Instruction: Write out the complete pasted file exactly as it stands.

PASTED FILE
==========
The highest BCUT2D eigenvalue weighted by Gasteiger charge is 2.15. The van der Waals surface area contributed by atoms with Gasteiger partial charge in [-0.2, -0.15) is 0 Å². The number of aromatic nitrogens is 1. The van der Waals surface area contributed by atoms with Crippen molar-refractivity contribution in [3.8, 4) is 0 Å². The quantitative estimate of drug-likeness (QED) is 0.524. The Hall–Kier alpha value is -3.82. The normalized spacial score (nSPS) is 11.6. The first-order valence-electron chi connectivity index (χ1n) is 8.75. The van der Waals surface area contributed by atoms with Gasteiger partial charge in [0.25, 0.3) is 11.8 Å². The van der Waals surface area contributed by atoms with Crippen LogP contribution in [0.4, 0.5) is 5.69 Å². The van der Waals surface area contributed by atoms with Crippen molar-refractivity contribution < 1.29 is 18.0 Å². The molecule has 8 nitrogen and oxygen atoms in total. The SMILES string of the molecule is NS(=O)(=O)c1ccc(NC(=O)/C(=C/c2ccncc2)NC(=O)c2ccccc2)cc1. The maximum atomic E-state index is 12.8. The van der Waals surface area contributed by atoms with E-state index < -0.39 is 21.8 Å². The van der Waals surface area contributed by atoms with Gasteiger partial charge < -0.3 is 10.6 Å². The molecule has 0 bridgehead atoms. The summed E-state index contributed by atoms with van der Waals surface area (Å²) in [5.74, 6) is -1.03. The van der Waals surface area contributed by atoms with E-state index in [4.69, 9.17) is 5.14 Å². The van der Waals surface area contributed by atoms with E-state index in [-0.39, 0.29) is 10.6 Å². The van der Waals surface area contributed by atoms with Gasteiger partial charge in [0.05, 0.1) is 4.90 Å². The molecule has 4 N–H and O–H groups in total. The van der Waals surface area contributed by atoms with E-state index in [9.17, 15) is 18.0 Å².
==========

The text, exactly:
The highest BCUT2D eigenvalue weighted by Gasteiger charge is 2.15. The van der Waals surface area contributed by atoms with Gasteiger partial charge in [-0.2, -0.15) is 0 Å². The number of aromatic nitrogens is 1. The van der Waals surface area contributed by atoms with Crippen molar-refractivity contribution in [3.8, 4) is 0 Å². The quantitative estimate of drug-likeness (QED) is 0.524. The Hall–Kier alpha value is -3.82. The normalized spacial score (nSPS) is 11.6. The first-order valence-electron chi connectivity index (χ1n) is 8.75. The van der Waals surface area contributed by atoms with Gasteiger partial charge in [0.25, 0.3) is 11.8 Å². The van der Waals surface area contributed by atoms with Crippen LogP contribution in [0.4, 0.5) is 5.69 Å². The van der Waals surface area contributed by atoms with Crippen molar-refractivity contribution < 1.29 is 18.0 Å². The molecule has 8 nitrogen and oxygen atoms in total. The SMILES string of the molecule is NS(=O)(=O)c1ccc(NC(=O)/C(=C/c2ccncc2)NC(=O)c2ccccc2)cc1. The maximum atomic E-state index is 12.8. The van der Waals surface area contributed by atoms with E-state index < -0.39 is 21.8 Å². The van der Waals surface area contributed by atoms with Gasteiger partial charge < -0.3 is 10.6 Å². The molecule has 0 bridgehead atoms. The summed E-state index contributed by atoms with van der Waals surface area (Å²) in [5.74, 6) is -1.03. The van der Waals surface area contributed by atoms with E-state index in [4.69, 9.17) is 5.14 Å². The van der Waals surface area contributed by atoms with E-state index in [-0.39, 0.29) is 10.6 Å². The van der Waals surface area contributed by atoms with Gasteiger partial charge in [0.05, 0.1) is 4.90 Å². The molecule has 4 N–H and O–H groups in total. The van der Waals surface area contributed by atoms with E-state index in [9.17, 15) is 18.0 Å².